Are America’s Rich Getting Tired of Winning Yet?

Sam Pizzigati

Sam Pizzigati Editor, Too Much online magazine

The obituaries for Paul Volcker, the former Federal Reserve chair who died last Sunday at age 92, have been consistently echoing a truly heroic narrative. Between 1979 and 1987, as one prominent obit pronounced, Volcker’s bold and sweeping interest rate hikes shocked “the U.S. economy out of a cycle of inflation and malaise and so set the stage for a generation of prosperity.”

But prosperity for who?

Economist Gabriel Zucman has just delivered the most telling answer yet.

In a special analysis prepared for the Washington Post’s Greg Sargent, the University of California at Berkeley scholar has compared current average American incomes — in six different income ranges — to average incomes at the start of every decade since 1970.

Zucman’s income figures take into account both the taxes Americans pay federal and state governments and the transfers — everything from Social Security checks to veteran assistance — that go from government to individual Americans. In other words, his new breakdown shows what Americans had left in their wallets after paying their taxes and pocketing their benefits.

Some Americans, the new numbers show, had much more left than others. Phenomenally more. For America’s richest, the past half-century could hardly have been more prosperous.

In 1970, the nation’s top 1 percent averaged $328,816, in today’s dollars. By 2018, that top 1 percent average had more than tripled, to $1,152,232.

But the most striking after-tax, after-transfer gains have gone to Americans even higher up in the economic pecking order. Average top 0.1 percent incomes have more than quintupled since 1970, from just over $1 million to over $5 million. Average top 0.01 incomes have jumped over six-fold, from $3.7 million in 1970 to $24.2 million in 2018.

In essence, America’s very richest — the top one-hundredth of our top 1 percent — have on average added about $427,000 to their incomes every year since 1970.

The bottom 50 percent of Americans have added to their incomes, too — all of an average $167 a year.

To read more, click here.

Sam Pizzigati edits Too Much, the online weekly on excess and inequality. He is an associate fellow at the Institute for Policy Studies in Washington, D.C. Last year, he played an active role on the team that generated The Nation magazine special issue on extreme inequality. That issue recently won the 2009 Hillman Prize for magazine journalism. Pizzigati’s latest book, Greed and Good: Understanding and Overcoming the Inequality that Limits Our Lives (Apex Press, 2004), won an “outstanding title” of the year ranking from the American Library Association’s Choice book review journal.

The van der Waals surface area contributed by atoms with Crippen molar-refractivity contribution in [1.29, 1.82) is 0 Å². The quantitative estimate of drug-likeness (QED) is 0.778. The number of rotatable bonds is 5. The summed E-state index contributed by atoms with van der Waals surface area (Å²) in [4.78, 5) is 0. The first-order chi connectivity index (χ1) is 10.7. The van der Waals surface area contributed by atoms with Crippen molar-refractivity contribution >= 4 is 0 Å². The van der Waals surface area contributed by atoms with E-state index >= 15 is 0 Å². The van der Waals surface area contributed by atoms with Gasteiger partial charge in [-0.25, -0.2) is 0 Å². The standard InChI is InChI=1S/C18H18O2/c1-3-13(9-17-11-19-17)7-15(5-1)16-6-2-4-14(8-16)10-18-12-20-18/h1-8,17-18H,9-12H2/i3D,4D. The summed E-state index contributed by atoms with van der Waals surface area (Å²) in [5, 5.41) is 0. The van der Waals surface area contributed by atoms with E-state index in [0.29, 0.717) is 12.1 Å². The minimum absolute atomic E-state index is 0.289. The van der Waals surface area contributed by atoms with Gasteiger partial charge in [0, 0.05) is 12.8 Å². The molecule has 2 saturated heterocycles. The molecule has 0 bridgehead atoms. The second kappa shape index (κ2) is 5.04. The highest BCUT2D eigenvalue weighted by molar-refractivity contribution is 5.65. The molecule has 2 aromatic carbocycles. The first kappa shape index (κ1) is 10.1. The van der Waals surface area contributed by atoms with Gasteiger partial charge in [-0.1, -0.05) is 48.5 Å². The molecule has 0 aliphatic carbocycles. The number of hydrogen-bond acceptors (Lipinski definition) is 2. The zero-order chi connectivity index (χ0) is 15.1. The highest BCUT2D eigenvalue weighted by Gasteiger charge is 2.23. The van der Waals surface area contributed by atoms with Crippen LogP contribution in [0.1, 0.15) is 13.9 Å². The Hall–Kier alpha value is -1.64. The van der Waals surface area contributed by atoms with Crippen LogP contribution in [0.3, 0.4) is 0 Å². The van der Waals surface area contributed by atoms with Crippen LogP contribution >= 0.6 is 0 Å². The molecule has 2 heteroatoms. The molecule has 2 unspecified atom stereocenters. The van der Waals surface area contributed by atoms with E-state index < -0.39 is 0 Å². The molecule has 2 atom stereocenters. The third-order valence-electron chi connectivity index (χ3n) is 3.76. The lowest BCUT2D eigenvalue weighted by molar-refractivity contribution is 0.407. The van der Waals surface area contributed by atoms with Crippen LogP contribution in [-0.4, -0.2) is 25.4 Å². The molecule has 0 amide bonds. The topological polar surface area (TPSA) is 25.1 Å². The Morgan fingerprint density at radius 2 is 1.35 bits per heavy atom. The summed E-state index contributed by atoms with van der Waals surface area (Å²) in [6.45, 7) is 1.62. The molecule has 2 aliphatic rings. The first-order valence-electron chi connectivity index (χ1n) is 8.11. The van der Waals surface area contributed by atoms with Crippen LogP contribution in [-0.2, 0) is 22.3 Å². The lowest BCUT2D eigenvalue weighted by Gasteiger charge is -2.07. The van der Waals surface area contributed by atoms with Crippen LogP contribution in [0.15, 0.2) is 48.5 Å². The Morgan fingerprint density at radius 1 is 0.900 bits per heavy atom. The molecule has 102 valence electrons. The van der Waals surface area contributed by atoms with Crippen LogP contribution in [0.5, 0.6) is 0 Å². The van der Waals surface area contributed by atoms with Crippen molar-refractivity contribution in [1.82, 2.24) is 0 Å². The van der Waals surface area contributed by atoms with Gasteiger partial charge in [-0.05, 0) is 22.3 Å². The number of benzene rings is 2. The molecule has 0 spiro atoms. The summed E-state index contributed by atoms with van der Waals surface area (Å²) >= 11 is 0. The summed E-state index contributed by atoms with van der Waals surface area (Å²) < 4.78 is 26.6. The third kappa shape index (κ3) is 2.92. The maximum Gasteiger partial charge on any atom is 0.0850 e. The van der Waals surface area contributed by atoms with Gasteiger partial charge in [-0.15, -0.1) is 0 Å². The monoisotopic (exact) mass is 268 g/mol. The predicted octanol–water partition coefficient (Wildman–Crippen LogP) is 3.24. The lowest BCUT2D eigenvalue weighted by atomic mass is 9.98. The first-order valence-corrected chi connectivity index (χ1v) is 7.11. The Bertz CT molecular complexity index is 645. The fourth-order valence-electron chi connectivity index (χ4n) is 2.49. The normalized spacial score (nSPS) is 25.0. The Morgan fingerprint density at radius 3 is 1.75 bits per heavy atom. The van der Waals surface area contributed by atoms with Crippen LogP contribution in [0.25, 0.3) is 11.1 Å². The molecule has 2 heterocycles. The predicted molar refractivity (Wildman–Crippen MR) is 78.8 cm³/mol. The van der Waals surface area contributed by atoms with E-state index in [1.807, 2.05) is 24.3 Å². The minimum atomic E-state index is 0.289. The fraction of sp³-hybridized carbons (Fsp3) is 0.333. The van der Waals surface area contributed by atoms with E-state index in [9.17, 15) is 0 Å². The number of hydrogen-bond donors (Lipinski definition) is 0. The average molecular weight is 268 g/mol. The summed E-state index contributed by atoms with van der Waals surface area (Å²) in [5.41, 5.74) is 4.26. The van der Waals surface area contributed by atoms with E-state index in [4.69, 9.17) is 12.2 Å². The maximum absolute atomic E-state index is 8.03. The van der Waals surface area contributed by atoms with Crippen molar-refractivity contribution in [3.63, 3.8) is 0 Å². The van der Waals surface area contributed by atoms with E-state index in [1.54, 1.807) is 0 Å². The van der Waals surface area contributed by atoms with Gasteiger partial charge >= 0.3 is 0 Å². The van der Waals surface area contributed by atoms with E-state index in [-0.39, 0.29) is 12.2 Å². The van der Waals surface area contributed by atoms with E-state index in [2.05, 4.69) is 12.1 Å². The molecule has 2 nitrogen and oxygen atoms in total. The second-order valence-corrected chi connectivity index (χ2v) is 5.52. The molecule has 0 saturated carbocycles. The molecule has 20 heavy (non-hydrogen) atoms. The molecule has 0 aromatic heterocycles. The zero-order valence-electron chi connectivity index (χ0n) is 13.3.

Posted In: Allied Approaches

Union Matters

Steel for Wind Power

From the USW

From tumbledown bridges to decrepit roads and failing water systems, crumbling infrastructure undermines America’s safety and prosperity. In coming weeks, Union Matters will delve into this neglect and the urgent need for a rebuilding campaign that creates jobs, fuels economic growth and revitalizes communities. 

Siemens Gamesa last month laid off 130 workers at its turbine blade manufacturing plant in Iowa, just months after GE Renewable Energy decided to close an Arkansas factory and eliminate 470 jobs.

The companies reported shrinking demand for their products, even though U.S. consumption of wind energy increases every year.

America’s prosperity depends not only on harnessing this crucial energy source but also ensuring that highly skilled U.S. workers build the components with the cleanest technology available.

Right now, the nation relies on imported steel and turbine components from foreign manufacturers like China while America’s own steel industry—well equipped for this production—struggles because of dumping and other unfair trade practices.

Steel makes up the bulk of turbine hubs and the wind towers themselves. It’s also used to make the cranes and platforms necessary for installing the towers.

Yet the potential boon to America’s steel industry is just one reason to ramp up domestic production of wind energy infrastructure.

American steel production ranks among the cleanest in the world, while China has the highest carbon emissions of any steelmaking nation and flouts environmental regulations.

The nation’s highly-skilled steelmaking workforce must play an essential role in the deeply-needed revitalization and modernization of the nation’s failing infrastructure. Producing the components for harnessing wind energy domestically and cleanly is an important step that will put Americans to work and position the United States to be world leaders in this growing industry.

 

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There is Dignity in All Work

There is Dignity in All Work